From the LA Times:
A way of life slips out of range
A semblance of the Old West survived in the folds of the backcountry around Ramona and Julian well into the 20th century. Faded black-and-white photos of ranchers and their families line a wall in the small museum at the Santa Ysabel Indian Mission. The weathered faces look to be those of pioneers. In fact, the snapshots were taken in the 1930s and '40s, a time when old hands sensed an era was fading away.
The headline on a 1934 story in The Times about the area's depleted range described the future bluntly: "It's 'Last Round-Up' This Time!"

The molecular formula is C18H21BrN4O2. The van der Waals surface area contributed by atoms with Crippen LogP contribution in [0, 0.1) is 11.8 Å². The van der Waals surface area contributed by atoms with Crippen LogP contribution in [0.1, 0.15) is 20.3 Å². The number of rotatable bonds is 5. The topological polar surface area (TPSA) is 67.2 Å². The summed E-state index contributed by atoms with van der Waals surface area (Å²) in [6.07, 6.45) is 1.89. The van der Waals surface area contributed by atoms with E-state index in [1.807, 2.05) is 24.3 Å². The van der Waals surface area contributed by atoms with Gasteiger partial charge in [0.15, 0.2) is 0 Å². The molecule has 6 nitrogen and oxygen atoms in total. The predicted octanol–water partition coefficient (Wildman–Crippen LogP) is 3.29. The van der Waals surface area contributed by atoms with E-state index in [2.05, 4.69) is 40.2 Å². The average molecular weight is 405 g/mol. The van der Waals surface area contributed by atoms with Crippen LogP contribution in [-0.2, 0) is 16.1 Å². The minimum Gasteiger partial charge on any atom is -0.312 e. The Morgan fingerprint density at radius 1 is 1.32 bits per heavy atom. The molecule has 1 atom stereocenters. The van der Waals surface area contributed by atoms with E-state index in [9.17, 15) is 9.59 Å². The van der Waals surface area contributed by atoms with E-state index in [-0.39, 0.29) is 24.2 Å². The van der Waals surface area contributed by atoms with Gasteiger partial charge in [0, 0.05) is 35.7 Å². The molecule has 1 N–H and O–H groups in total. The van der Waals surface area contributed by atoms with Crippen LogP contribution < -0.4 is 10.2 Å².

"Three score grim-faced men met here today," the story begins. "They came minus the hopes of their youth -- minus the vision of mighty herds with which to feed the multitude of city dwellers, without the rollicking songs of men of desert and mountain. They brought instead a feeling of pathos and despair, for they came to plan the beginning of what may be the end of the great range cattle era in this county."
Today, the range has been subdivided and developed, the water sucked away by cities, the grass thinned by years of drought. With the beef industry consolidated far from Southern California, raising cattle in these mountains is as viable a business as selling surfboards in Nebraska.